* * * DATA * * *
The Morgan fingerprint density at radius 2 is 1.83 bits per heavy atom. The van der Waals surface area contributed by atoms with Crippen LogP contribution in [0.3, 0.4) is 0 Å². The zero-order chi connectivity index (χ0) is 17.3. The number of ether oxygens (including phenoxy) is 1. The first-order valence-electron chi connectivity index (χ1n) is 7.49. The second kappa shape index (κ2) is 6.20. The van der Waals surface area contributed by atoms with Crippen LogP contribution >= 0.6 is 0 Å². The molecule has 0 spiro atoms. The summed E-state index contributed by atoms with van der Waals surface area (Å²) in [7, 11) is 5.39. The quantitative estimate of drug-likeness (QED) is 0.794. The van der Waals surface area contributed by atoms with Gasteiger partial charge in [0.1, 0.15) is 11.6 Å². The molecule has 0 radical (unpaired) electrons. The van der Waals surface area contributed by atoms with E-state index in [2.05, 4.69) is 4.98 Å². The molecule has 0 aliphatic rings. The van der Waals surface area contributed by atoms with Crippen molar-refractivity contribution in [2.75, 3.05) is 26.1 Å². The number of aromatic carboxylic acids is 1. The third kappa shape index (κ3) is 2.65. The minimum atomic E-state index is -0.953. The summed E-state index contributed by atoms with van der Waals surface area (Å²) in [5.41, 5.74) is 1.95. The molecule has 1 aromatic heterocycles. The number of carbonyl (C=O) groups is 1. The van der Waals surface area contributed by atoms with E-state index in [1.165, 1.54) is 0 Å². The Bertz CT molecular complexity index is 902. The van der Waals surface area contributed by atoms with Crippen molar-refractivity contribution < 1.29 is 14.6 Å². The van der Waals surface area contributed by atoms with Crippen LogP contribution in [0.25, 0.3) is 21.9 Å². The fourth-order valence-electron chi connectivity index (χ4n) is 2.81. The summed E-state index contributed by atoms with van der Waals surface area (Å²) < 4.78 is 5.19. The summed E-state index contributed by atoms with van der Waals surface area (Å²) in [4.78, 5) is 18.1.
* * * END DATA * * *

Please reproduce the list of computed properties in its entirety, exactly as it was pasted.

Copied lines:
The Morgan fingerprint density at radius 2 is 1.83 bits per heavy atom. The van der Waals surface area contributed by atoms with Crippen LogP contribution in [0.3, 0.4) is 0 Å². The zero-order chi connectivity index (χ0) is 17.3. The number of ether oxygens (including phenoxy) is 1. The first-order valence-electron chi connectivity index (χ1n) is 7.49. The second kappa shape index (κ2) is 6.20. The van der Waals surface area contributed by atoms with Crippen LogP contribution >= 0.6 is 0 Å². The molecule has 0 spiro atoms. The summed E-state index contributed by atoms with van der Waals surface area (Å²) in [7, 11) is 5.39. The quantitative estimate of drug-likeness (QED) is 0.794. The van der Waals surface area contributed by atoms with Gasteiger partial charge in [0.1, 0.15) is 11.6 Å². The molecule has 0 radical (unpaired) electrons. The van der Waals surface area contributed by atoms with E-state index in [2.05, 4.69) is 4.98 Å². The molecule has 0 aliphatic rings. The van der Waals surface area contributed by atoms with Crippen molar-refractivity contribution in [2.75, 3.05) is 26.1 Å². The number of aromatic carboxylic acids is 1. The third kappa shape index (κ3) is 2.65. The minimum atomic E-state index is -0.953. The summed E-state index contributed by atoms with van der Waals surface area (Å²) in [5.41, 5.74) is 1.95. The molecule has 1 aromatic heterocycles. The number of carbonyl (C=O) groups is 1. The van der Waals surface area contributed by atoms with E-state index in [1.165, 1.54) is 0 Å². The Bertz CT molecular complexity index is 902. The van der Waals surface area contributed by atoms with Crippen molar-refractivity contribution < 1.29 is 14.6 Å². The van der Waals surface area contributed by atoms with Crippen LogP contribution in [0.25, 0.3) is 21.9 Å². The fourth-order valence-electron chi connectivity index (χ4n) is 2.81. The summed E-state index contributed by atoms with van der Waals surface area (Å²) < 4.78 is 5.19. The summed E-state index contributed by atoms with van der Waals surface area (Å²) in [4.78, 5) is 18.1.